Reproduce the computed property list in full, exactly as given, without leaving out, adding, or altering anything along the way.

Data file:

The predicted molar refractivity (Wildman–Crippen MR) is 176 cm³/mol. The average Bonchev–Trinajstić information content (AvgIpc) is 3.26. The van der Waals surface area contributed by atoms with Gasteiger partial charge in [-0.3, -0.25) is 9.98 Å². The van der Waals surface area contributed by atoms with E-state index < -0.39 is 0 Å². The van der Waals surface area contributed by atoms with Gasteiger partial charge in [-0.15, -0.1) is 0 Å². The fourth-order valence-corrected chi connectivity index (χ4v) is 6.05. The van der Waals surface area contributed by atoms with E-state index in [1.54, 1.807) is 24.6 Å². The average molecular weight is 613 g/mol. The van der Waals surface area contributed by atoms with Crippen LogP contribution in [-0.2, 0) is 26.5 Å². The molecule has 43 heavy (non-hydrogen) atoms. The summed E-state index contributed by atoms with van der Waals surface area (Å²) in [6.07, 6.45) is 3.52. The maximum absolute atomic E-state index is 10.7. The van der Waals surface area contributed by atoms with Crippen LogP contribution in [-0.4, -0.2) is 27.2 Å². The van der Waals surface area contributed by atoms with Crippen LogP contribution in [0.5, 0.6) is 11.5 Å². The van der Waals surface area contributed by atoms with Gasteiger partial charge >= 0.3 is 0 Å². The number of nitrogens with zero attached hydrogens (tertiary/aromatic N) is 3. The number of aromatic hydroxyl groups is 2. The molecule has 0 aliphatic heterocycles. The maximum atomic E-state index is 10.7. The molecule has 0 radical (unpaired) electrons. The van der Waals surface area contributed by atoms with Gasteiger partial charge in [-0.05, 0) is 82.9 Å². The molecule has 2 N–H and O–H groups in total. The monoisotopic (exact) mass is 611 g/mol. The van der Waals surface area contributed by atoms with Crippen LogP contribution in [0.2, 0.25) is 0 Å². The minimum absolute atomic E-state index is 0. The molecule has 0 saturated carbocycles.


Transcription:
The predicted molar refractivity (Wildman–Crippen MR) is 176 cm³/mol. The average Bonchev–Trinajstić information content (AvgIpc) is 3.26. The van der Waals surface area contributed by atoms with Gasteiger partial charge in [-0.3, -0.25) is 9.98 Å². The van der Waals surface area contributed by atoms with E-state index < -0.39 is 0 Å². The van der Waals surface area contributed by atoms with Gasteiger partial charge in [-0.15, -0.1) is 0 Å². The fourth-order valence-corrected chi connectivity index (χ4v) is 6.05. The van der Waals surface area contributed by atoms with E-state index in [1.54, 1.807) is 24.6 Å². The average molecular weight is 613 g/mol. The van der Waals surface area contributed by atoms with Crippen LogP contribution in [-0.2, 0) is 26.5 Å². The molecule has 43 heavy (non-hydrogen) atoms. The summed E-state index contributed by atoms with van der Waals surface area (Å²) in [6.07, 6.45) is 3.52. The maximum absolute atomic E-state index is 10.7. The van der Waals surface area contributed by atoms with Crippen LogP contribution in [-0.4, -0.2) is 27.2 Å². The van der Waals surface area contributed by atoms with Crippen LogP contribution in [0.5, 0.6) is 11.5 Å². The van der Waals surface area contributed by atoms with Gasteiger partial charge >= 0.3 is 0 Å². The number of nitrogens with zero attached hydrogens (tertiary/aromatic N) is 3. The number of aromatic hydroxyl groups is 2. The molecule has 0 aliphatic heterocycles. The maximum atomic E-state index is 10.7. The molecule has 0 radical (unpaired) electrons. The van der Waals surface area contributed by atoms with Gasteiger partial charge in [-0.05, 0) is 82.9 Å². The molecule has 2 N–H and O–H groups in total. The monoisotopic (exact) mass is 611 g/mol. The van der Waals surface area contributed by atoms with Crippen LogP contribution in [0.2, 0.25) is 0 Å². The minimum absolute atomic E-state index is 0. The molecule has 0 saturated carbocycles.